The Canon EOS 6D may be gotten for GBP 1200 body only or GBP1400 for body and 24-105 f/4 lens kit.
Build and Design
The 6D is good-assembled and weatherproof although not quite as tough as its more expensive siblings, the camera holds up under heavy use indoors and out. A fine-sized, contoured handle provides a comfortable and solid handhold for this 26.7 oz (with battery and media card), 5.7 x 4.4 x 2.8 inch camera. Canon 5D Mark III users, in addition to people who shoot with the 60D, will readily transition to the 6D using its familiar design.
The camera comes bundled using a rechargeable battery and charger, eyecup, AF and USB cables, neck strap and printed user guide. The included CD ROMs offer EOS Digital Solutions software along with a CD with all the software instruction manual.
Of note are the built in Wi-Fi and GPS--two features that are just available in the Nikon D600 via optional accessories of the 6D. So, if those two features are important for you, then a 6D vs. D600 choice might sway towards the 6D. Yet, the 6D does not have an on-board flash so you'll most probably be budgeting for a Speedlite and lenses. Regrettably, if you are stepping up from a cropped sensor Canon DSLR having a stash of EFS lenses, you are out of luck since Canon's full-frame cameras are just compatible with EF lenses. On the other hand, EF lenses could be mounted on cropped detector Canon DSLRs, so you could use them on both types of cameras. (As a point of reference, Nikon total- frame and DX format lenses can be used on both full-frame and cropped detector Nikon DSLRs.)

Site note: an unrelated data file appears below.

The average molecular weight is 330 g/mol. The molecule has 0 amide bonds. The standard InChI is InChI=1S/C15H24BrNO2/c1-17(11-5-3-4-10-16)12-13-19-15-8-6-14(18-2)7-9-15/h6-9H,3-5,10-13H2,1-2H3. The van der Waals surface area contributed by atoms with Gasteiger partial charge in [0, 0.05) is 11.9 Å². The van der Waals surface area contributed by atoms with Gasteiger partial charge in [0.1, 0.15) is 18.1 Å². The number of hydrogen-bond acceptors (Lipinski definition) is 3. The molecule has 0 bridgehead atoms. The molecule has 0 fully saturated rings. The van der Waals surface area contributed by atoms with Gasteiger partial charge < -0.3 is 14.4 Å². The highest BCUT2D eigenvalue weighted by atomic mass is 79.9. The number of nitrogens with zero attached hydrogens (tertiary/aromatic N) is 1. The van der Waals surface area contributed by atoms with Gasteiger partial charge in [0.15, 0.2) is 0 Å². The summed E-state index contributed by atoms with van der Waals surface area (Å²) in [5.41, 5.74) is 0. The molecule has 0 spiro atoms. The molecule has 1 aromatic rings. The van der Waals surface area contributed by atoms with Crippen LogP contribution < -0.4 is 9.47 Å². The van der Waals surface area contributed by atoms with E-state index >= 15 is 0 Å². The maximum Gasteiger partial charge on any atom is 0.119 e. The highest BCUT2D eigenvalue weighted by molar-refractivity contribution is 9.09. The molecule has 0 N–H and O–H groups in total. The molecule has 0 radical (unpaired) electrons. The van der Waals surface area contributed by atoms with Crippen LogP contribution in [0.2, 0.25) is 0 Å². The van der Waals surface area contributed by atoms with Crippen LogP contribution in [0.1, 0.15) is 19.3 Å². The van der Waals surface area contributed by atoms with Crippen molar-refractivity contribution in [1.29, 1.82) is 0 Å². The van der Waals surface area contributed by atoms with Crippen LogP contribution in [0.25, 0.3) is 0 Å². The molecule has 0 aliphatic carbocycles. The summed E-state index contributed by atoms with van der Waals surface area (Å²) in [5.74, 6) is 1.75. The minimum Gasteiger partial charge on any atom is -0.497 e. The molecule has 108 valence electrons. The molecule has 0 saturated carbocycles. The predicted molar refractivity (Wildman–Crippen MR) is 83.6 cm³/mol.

You'll also should download the Canon EOS Remote app and maybe pick up an HDMI cable to view pictures/ video on HDTV. Other accessories add dioptric adjustment lenses and timer remote control or a remote, interchangeable focusing screens. If you're planning to shoot on video (and we propose you do), don't forget to pick up an external microphone for better stereo sound recording.